A brewing scandal is casting a shadow over Siaya County as allegations of excessive staff recruitment and payroll irregularities come to light.
County executives and chief officers are now claiming that they find themselves with more employees than they had initially requested for.
This employment debacle has placed the administration led by James Orengo at the risk of losing millions of shillings in settlements.
The controversy centers on the recruitment of various staff categories in May, a group that has yet to assume their duties, significantly surpassing the required number.
This situation places the county government in a precarious position, as it must either honour the appointments and pay these recruits or face costly compensation claims.
Correspondence obtained by local media reveals that numerous county executive committee members and chief officers have raised these concerns with County Public Service Board leader Wilfred Nyagudi, Mr. Orengo, and the director of human resource management.
Their apprehensions are bolstered by an internal audit report, in our possession, authored by Director of Internal Audit William Ooko, which echoes these concerns.
The report also highlights issues such as the hiring of underqualified and overqualified individuals and irregular promotions, among other violations.
On July 10, Trade executive Grace Agola wrote to Mr. Orengo, expressing reservations about recruitment irregularities within her department.
“The department needed only eleven recruits, but the appointment letters from the Public Service Board have exceeded the allocated number by an additional nine people not accounted for in the budget,” she noted.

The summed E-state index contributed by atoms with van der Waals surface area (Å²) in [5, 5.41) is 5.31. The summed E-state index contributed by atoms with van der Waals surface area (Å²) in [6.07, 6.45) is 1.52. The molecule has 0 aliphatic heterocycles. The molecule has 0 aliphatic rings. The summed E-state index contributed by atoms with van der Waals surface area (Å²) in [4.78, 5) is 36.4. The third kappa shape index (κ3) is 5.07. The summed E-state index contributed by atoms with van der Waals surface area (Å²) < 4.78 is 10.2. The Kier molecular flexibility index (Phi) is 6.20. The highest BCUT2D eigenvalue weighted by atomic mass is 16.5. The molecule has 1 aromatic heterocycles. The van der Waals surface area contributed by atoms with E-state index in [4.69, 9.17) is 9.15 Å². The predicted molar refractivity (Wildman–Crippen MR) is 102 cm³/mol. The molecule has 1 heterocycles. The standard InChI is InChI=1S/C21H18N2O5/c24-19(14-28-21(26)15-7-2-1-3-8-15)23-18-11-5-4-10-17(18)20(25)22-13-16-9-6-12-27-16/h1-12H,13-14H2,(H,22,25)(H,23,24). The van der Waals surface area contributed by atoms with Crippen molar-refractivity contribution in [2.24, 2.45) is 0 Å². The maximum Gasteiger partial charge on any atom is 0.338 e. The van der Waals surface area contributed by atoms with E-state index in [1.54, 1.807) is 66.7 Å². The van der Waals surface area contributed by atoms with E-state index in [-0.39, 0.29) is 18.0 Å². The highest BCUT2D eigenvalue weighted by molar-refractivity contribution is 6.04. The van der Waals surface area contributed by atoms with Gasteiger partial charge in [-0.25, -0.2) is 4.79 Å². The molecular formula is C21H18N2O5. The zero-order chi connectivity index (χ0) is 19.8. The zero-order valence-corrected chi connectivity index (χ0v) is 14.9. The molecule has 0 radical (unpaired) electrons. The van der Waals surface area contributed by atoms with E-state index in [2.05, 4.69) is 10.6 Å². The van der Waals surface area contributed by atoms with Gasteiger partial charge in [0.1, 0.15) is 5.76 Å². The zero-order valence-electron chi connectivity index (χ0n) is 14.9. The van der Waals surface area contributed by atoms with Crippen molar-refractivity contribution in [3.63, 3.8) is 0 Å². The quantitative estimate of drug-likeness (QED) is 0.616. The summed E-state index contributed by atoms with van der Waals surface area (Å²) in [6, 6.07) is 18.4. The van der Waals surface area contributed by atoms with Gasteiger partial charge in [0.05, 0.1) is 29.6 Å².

Ms. Agola also expressed her hope for clear guidance on how to handle the surplus personnel, for whom a budget line has not been established due to the department’s predefined ceiling.
Highlighting the gravity of the situation, Roads executive George Nying’iro wrote to the Director of Human Resource Management on July 11, seeking clarification on the recruitments.
He pointed out, “Our department has received 13 technical officers for various roles, a number that exceeds the advertised positions.”
Just over a week later, on July 21, Acting Chief Officer for Agriculture Dr. Erick Otieno raised concerns with Mr. Nyagudi regarding several anomalies in the recruitment process.
In his letter, Dr. Otieno highlighted that some of the recruits lacked the required skills and qualifications, while others were underutilized or overqualified for their designated roles.
County Secretary Joseph Ogutu claimed he was unaware of individuals holding appointment letters but not reporting for duty, asserting that the onboarding process followed various stages.
Mr. Nyagudi declined to comment on the matter, citing legal complications.
The internal audit report, dated August 14, reveals Mr. Ooko’s concerns about payroll irregularities and attempted fraud.
It points to unsupported payments totaling more than Sh9 million from the county’s salaries account, salaries credited to a suspense account amounting to Sh86 million, and selective and irregular promotions.